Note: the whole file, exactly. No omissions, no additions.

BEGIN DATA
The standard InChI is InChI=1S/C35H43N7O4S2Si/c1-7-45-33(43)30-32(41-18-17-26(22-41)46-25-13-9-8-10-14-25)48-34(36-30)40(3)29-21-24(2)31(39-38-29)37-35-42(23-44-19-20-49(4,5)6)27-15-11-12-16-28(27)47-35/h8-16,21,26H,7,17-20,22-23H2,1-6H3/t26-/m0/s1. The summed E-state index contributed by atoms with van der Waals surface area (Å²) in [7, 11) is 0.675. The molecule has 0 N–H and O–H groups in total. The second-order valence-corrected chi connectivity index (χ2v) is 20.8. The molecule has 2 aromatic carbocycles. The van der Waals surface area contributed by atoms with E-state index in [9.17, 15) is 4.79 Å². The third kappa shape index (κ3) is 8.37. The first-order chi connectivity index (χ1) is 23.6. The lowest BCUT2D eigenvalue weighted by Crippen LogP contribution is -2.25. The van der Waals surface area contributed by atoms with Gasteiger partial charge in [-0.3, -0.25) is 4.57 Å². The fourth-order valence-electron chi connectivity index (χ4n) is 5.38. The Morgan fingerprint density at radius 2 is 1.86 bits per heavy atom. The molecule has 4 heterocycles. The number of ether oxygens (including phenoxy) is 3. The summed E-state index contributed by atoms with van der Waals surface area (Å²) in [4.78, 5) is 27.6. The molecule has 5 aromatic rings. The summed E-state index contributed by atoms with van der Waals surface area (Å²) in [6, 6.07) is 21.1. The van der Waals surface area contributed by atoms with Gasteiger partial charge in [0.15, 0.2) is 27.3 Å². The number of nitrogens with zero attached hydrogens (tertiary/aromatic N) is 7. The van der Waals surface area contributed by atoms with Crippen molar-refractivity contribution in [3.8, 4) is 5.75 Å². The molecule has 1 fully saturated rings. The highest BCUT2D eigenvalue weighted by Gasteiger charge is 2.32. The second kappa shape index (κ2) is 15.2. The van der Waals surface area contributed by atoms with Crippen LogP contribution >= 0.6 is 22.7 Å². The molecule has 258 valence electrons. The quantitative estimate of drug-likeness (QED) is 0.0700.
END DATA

The standard InChI is InChI=1S/C35H43N7O4S2Si/c1-7-45-33(43)30-32(41-18-17-26(22-41)46-25-13-9-8-10-14-25)48-34(36-30)40(3)29-21-24(2)31(39-38-29)37-35-42(23-44-19-20-49(4,5)6)27-15-11-12-16-28(27)47-35/h8-16,21,26H,7,17-20,22-23H2,1-6H3/t26-/m0/s1. The summed E-state index contributed by atoms with van der Waals surface area (Å²) in [7, 11) is 0.675. The molecule has 0 N–H and O–H groups in total. The second-order valence-corrected chi connectivity index (χ2v) is 20.8. The molecule has 2 aromatic carbocycles. The van der Waals surface area contributed by atoms with E-state index in [9.17, 15) is 4.79 Å². The third kappa shape index (κ3) is 8.37. The first-order chi connectivity index (χ1) is 23.6. The lowest BCUT2D eigenvalue weighted by Crippen LogP contribution is -2.25. The van der Waals surface area contributed by atoms with Gasteiger partial charge in [-0.3, -0.25) is 4.57 Å². The fourth-order valence-electron chi connectivity index (χ4n) is 5.38. The Morgan fingerprint density at radius 2 is 1.86 bits per heavy atom. The molecule has 4 heterocycles. The number of ether oxygens (including phenoxy) is 3. The summed E-state index contributed by atoms with van der Waals surface area (Å²) in [4.78, 5) is 27.6. The molecule has 5 aromatic rings. The summed E-state index contributed by atoms with van der Waals surface area (Å²) in [6, 6.07) is 21.1. The van der Waals surface area contributed by atoms with Gasteiger partial charge in [0.15, 0.2) is 27.3 Å². The number of nitrogens with zero attached hydrogens (tertiary/aromatic N) is 7. The van der Waals surface area contributed by atoms with Crippen molar-refractivity contribution in [3.8, 4) is 5.75 Å². The molecule has 1 fully saturated rings. The highest BCUT2D eigenvalue weighted by Gasteiger charge is 2.32. The second kappa shape index (κ2) is 15.2. The van der Waals surface area contributed by atoms with Crippen LogP contribution >= 0.6 is 22.7 Å². The molecule has 258 valence electrons. The quantitative estimate of drug-likeness (QED) is 0.0700.